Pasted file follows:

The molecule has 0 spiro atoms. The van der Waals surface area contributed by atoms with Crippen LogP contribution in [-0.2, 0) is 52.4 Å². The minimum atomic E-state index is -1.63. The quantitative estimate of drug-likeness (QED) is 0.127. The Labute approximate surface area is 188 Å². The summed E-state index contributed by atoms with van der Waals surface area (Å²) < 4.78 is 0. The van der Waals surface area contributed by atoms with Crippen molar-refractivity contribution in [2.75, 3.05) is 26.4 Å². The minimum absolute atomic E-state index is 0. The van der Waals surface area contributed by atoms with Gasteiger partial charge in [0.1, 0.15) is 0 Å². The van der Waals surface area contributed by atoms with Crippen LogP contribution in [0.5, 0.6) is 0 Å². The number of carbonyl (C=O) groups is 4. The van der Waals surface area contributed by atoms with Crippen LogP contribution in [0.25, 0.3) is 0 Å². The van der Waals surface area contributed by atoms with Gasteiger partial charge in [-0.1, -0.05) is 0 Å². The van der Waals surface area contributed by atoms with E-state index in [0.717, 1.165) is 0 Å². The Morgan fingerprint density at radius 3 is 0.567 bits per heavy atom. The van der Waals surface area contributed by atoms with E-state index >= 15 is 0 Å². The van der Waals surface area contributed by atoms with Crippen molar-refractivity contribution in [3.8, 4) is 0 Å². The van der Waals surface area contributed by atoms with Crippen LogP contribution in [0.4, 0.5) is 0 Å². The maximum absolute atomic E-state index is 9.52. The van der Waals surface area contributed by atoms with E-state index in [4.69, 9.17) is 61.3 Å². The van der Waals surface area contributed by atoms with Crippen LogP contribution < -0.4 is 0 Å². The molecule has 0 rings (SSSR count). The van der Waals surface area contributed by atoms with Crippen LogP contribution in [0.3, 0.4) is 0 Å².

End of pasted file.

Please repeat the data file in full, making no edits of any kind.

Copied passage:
The molecule has 0 spiro atoms. The van der Waals surface area contributed by atoms with Crippen LogP contribution in [-0.2, 0) is 52.4 Å². The minimum atomic E-state index is -1.63. The quantitative estimate of drug-likeness (QED) is 0.127. The Labute approximate surface area is 188 Å². The summed E-state index contributed by atoms with van der Waals surface area (Å²) < 4.78 is 0. The van der Waals surface area contributed by atoms with Crippen molar-refractivity contribution in [2.75, 3.05) is 26.4 Å². The minimum absolute atomic E-state index is 0. The van der Waals surface area contributed by atoms with Gasteiger partial charge in [0.1, 0.15) is 0 Å². The van der Waals surface area contributed by atoms with Crippen LogP contribution in [0.5, 0.6) is 0 Å². The number of carbonyl (C=O) groups is 4. The van der Waals surface area contributed by atoms with Crippen LogP contribution in [0.25, 0.3) is 0 Å². The van der Waals surface area contributed by atoms with Gasteiger partial charge in [-0.1, -0.05) is 0 Å². The van der Waals surface area contributed by atoms with E-state index in [0.717, 1.165) is 0 Å². The Morgan fingerprint density at radius 3 is 0.567 bits per heavy atom. The van der Waals surface area contributed by atoms with E-state index >= 15 is 0 Å². The van der Waals surface area contributed by atoms with Crippen molar-refractivity contribution in [3.8, 4) is 0 Å². The van der Waals surface area contributed by atoms with Crippen LogP contribution in [0.4, 0.5) is 0 Å². The maximum absolute atomic E-state index is 9.52. The van der Waals surface area contributed by atoms with E-state index in [4.69, 9.17) is 61.3 Å². The van der Waals surface area contributed by atoms with Crippen LogP contribution < -0.4 is 0 Å². The molecule has 0 rings (SSSR count). The van der Waals surface area contributed by atoms with Crippen LogP contribution in [0.3, 0.4) is 0 Å².